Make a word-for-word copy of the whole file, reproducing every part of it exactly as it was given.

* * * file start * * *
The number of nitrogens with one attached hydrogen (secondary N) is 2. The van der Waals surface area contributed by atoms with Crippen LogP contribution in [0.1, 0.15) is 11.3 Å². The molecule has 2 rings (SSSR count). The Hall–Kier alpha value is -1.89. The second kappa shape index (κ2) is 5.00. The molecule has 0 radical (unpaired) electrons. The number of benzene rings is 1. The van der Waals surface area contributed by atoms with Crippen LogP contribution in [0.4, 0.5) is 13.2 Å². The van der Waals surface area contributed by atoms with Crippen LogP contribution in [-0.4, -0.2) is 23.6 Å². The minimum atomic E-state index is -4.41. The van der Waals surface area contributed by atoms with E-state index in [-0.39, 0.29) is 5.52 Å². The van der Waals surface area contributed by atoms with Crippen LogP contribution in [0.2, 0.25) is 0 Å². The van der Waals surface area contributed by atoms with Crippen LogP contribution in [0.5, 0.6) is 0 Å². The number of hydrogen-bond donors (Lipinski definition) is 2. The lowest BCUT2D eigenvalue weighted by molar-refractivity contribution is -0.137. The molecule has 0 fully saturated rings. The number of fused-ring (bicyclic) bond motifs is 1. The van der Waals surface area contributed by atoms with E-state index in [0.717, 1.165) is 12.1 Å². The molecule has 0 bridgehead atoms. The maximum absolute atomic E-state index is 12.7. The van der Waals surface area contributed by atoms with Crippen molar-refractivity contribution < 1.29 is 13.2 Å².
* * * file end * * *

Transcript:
The number of nitrogens with one attached hydrogen (secondary N) is 2. The van der Waals surface area contributed by atoms with Crippen LogP contribution in [0.1, 0.15) is 11.3 Å². The molecule has 2 rings (SSSR count). The Hall–Kier alpha value is -1.89. The second kappa shape index (κ2) is 5.00. The molecule has 0 radical (unpaired) electrons. The number of benzene rings is 1. The van der Waals surface area contributed by atoms with Crippen LogP contribution in [0.4, 0.5) is 13.2 Å². The van der Waals surface area contributed by atoms with Crippen LogP contribution in [-0.4, -0.2) is 23.6 Å². The minimum atomic E-state index is -4.41. The van der Waals surface area contributed by atoms with E-state index in [-0.39, 0.29) is 5.52 Å². The van der Waals surface area contributed by atoms with Crippen LogP contribution in [0.2, 0.25) is 0 Å². The van der Waals surface area contributed by atoms with Crippen LogP contribution in [0.5, 0.6) is 0 Å². The number of hydrogen-bond donors (Lipinski definition) is 2. The lowest BCUT2D eigenvalue weighted by molar-refractivity contribution is -0.137. The molecule has 0 fully saturated rings. The number of fused-ring (bicyclic) bond motifs is 1. The van der Waals surface area contributed by atoms with E-state index in [0.717, 1.165) is 12.1 Å². The molecule has 0 bridgehead atoms. The maximum absolute atomic E-state index is 12.7. The van der Waals surface area contributed by atoms with Crippen molar-refractivity contribution < 1.29 is 13.2 Å².